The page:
They are deemed to be of least concern. Nevertheless, some factors still threaten the Ozark bass. For example, karst geology in the White River drainage area can cause the water to become contaminated more easily than water in areas that do not have karst geology. Therefore, this contamination could threaten the already highly condensed population of the Ozark bass.
Furthermore, anthropogenic actions such as gravel mining and increased use of White River tributaries for recreational purposes can both disrupt their habitats and contribute to water contamination. According to climate change predictions and consequences, this fish may become threatened by invasive species and varying water levels due to excess or deficient precipitation.
Reproduction and Lifespan
Males, rather than females, will build a nest for young in gravel or between small rocks. Nests measure between 7.87 inches and 9.84 inches, and they sit at a depth that ranges from as little as 11.81 inches to five times as much: 59.06 inches. When water temperatures measure approximately 62ºF to 63ºF, females will lay eggs in the nest. Males will watch over the eggs until they hatch and grow old enough to depart. Ozark bass may live up to five or six years.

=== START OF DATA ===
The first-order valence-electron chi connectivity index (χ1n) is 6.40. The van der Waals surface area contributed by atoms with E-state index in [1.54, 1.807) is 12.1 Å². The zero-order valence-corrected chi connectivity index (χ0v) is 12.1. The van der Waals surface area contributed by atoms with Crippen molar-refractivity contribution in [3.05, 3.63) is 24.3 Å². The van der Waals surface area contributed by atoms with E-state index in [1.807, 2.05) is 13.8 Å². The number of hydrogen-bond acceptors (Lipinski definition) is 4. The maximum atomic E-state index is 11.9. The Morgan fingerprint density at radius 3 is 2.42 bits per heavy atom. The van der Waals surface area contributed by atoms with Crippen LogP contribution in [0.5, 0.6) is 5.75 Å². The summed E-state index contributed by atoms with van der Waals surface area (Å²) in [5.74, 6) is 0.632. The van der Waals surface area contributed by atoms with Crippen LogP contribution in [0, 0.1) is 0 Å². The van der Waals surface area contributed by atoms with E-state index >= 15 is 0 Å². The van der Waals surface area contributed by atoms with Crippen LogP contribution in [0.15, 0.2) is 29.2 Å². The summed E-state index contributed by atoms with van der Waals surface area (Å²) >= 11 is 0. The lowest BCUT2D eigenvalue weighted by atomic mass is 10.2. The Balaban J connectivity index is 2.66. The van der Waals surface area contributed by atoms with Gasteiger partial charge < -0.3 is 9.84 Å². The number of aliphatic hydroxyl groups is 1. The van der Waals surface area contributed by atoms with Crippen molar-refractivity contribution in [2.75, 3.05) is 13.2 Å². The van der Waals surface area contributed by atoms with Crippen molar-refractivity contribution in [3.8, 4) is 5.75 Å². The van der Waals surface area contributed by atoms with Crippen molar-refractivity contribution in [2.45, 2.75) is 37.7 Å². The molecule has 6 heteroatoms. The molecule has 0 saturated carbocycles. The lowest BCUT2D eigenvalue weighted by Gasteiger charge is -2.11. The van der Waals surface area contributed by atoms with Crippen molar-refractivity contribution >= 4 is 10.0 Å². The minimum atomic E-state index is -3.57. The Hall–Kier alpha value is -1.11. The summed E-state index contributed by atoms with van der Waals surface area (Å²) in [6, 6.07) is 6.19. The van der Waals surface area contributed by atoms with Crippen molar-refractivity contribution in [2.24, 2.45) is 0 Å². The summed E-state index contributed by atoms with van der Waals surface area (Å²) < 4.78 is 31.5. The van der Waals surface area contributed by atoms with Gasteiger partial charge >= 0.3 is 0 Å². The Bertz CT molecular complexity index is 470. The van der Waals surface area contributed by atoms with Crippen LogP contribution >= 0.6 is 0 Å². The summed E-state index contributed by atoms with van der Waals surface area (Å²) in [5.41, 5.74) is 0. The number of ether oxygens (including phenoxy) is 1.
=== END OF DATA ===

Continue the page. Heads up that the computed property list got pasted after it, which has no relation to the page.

Ozark Bass in Fishing
The best time to look for bass in the Ozarks area is between the months of March and June. One can encounter them in streams that are characterized by clear water, low turbidity, abundant vegetation, and cool temperatures. They will likely be swimming along the bottom of the stream near boulders or brush. When fishing for Ozark bass, be sure to ask permission if doing so on private property. Otherwise, public areas, which are owned by the state or federal government, are available for fishing.
A person can fish in a variety of ways. Boats, kayaks, and canoes can be used on the river for transportation and fishing. Wade fishing in streams, in many instances, results in larger catches. Many different types of bait can be used, but darker-colored bait will likely produce the best results. Fishing mechanisms are relatively unlimited for those looking to catch an Ozark bass. Below are some successful bass fishing methods:
- Pole and line
- Fly casting
- Spin casting
- Bait casting
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Ozark Bass FAQs (Frequently Asked Questions)
Where are Ozark bass found?
Ozark bass can be found in the White River drainage in Missouri and Arkansas.
What do Ozark bass look like?
Ozark bass have green and brown coloration with tiny black dots speckled throughout the body. They also have large red eyes.
What do Ozark bass eat?
Ozark bass eat crayfish, insects, and minnows.
What kind of fish is the Ozark bass?
The Ozark bass is a sunfish, belonging to the Centrarchidae family.